Tuesday, May 5, 2009
The Great Eastern
On page 213 of American Colossus, I mention the pioneering steel-binned Great Eastern Elevator, built in Buffalo in 1901. Designed by Harry R. Wait and built by the Steel Storage and Elevator Construction Company, with assistance by the Indiana Bridge Company, which was based in Muncie, Indiana, the Great Eastern could store 2.5 million bushels in its sixty-eight different steel tanks, which were freestanding, unenclosed and built in a variety of sizes upon a rhomboidal plot that was situated on the side south of the Buffalo River. The elevator was demolished in 1948.
In the picture above, which was taken in the 1920s or 1930s, we can see (moving from right to left) the some of the Great Eastern's many steel tanks; the Great Eastern's marine towers (both of which were "loose" and connected to the grain tanks behind them through a series of horizontal belts installed high above ground-level); the wood-binned and soon-to-be-demolished version of the Marine Elevator; and the reinforced-concrete grain tanks of the Kellogg Elevator, built in 1912.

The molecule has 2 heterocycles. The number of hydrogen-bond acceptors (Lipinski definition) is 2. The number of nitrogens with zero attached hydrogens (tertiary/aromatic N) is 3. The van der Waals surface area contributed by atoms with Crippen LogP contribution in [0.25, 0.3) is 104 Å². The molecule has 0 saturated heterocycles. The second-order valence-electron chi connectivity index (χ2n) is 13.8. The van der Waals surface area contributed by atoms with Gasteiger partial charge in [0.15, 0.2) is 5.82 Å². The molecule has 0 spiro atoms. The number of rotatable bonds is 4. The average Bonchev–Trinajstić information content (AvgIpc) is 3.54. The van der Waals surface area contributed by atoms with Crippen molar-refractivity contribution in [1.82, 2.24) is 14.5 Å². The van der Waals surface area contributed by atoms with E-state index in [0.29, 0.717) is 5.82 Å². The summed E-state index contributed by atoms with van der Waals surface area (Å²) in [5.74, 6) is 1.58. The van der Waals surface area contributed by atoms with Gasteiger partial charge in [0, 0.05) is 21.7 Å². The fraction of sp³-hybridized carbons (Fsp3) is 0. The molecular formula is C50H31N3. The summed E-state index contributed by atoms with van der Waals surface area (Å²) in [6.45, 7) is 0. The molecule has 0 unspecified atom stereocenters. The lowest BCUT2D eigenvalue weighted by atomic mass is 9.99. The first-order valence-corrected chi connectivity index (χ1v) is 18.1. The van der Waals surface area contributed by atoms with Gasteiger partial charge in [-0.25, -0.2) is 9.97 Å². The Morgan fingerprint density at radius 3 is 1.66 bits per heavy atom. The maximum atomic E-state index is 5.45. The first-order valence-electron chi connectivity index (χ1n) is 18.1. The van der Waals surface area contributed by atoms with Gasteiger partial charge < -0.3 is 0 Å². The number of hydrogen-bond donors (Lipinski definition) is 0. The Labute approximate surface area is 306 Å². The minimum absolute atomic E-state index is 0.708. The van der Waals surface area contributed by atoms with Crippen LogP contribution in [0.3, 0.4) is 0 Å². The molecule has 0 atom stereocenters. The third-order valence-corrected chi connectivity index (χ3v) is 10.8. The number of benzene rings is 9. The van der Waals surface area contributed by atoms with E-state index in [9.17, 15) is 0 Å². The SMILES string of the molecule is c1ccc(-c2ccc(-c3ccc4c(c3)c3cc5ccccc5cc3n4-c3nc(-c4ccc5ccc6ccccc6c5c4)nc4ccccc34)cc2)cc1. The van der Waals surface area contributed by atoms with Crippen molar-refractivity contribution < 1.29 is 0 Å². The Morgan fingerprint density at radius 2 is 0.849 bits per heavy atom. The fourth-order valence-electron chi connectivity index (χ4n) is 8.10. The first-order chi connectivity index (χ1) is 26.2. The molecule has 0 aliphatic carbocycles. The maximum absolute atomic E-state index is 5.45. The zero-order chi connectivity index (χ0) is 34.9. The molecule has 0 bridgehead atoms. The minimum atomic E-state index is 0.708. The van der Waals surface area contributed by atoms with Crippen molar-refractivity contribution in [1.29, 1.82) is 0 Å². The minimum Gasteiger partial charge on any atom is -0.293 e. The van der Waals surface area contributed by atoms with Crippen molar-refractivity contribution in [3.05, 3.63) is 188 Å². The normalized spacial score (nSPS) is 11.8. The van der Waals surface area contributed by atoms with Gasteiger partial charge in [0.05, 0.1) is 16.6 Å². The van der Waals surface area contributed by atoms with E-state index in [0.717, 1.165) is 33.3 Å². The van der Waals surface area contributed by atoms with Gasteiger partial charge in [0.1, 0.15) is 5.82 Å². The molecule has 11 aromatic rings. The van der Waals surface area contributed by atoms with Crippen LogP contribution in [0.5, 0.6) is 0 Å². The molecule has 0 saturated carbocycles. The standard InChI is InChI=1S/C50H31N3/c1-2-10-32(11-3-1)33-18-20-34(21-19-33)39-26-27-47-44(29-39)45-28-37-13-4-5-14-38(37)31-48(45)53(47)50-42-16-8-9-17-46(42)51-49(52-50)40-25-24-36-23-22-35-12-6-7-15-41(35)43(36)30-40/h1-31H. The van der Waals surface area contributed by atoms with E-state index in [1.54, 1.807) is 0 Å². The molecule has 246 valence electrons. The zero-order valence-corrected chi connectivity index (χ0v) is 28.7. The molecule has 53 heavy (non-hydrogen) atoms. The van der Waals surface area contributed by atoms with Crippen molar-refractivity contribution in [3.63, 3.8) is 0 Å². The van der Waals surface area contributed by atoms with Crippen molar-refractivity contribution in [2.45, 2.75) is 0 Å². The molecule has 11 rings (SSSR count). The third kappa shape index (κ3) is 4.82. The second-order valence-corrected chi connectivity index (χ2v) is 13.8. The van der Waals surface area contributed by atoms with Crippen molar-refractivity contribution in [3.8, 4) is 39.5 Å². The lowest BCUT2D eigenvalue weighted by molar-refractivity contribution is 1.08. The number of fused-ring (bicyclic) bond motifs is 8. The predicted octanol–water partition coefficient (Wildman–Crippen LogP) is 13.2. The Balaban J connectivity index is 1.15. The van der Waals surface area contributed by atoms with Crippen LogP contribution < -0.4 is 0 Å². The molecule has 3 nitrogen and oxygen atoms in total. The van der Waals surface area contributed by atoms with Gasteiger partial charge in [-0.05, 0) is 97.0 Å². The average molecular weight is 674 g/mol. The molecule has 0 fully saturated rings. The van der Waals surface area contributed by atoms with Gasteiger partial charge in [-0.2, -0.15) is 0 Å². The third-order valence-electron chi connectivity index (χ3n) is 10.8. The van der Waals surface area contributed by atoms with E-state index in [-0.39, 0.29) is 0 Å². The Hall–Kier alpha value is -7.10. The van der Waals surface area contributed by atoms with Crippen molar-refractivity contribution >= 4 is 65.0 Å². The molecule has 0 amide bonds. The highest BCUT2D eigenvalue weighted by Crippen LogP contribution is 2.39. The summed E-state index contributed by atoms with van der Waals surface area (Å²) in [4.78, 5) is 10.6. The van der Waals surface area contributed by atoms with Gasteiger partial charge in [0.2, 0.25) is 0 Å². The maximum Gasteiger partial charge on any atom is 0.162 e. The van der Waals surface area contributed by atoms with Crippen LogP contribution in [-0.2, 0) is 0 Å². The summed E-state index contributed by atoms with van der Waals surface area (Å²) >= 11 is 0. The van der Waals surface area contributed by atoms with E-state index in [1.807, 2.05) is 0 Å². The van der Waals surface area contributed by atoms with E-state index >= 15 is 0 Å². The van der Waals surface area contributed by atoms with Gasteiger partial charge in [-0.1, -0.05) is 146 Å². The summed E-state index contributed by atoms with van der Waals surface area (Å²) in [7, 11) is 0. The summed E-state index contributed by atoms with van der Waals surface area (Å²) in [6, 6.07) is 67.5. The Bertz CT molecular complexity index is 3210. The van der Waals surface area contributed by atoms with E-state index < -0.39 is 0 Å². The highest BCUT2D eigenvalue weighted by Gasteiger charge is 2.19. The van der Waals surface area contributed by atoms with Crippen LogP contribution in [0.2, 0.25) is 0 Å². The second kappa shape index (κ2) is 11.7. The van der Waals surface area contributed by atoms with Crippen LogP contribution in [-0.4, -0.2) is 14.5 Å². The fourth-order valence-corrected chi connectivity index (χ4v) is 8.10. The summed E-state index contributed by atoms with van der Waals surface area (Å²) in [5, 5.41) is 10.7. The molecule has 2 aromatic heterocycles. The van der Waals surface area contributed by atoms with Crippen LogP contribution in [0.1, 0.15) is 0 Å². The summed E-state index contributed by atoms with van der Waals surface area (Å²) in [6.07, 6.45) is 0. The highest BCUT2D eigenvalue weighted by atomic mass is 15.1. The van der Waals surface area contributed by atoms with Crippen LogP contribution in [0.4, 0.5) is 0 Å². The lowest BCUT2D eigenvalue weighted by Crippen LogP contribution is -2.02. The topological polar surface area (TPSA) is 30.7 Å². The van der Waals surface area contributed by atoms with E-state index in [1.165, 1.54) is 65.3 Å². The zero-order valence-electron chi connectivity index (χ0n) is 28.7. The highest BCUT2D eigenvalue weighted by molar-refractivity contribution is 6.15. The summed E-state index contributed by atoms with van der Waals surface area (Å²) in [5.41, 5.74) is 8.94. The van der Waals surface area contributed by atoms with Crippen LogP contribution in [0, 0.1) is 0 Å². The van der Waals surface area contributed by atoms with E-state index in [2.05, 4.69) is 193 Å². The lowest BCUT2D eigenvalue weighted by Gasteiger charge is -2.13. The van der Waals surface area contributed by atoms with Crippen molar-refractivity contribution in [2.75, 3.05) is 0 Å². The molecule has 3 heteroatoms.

The Great Eastern was built upon a raised foundation made of reinforced concrete, which was strong enough to support the combined weight of the steel-tanks themselves and the grain stored within them (see picture above). It was originally built to replace the Eastern Elevator (see picture below), which was built in 1895 with two marine towers (one of which was "loose") and the site of a terrible grain-dust explosion in 1899.
Note that, at roughly the same time that the Great Eastern was built in Buffalo, a Great Eastern Elevator was built in Minneapolis, Minnesota (see picture below). No doubt the large amount of space left between the workhouse in the center and the grain tanks -- made out of tile -- was intended to minimize the possibilities of fires or explosions traveling between them. It appears that the horizontal conveyor-belt that serviced these tanks was installed through the tops of these tanks, not cleanly above or on top of them.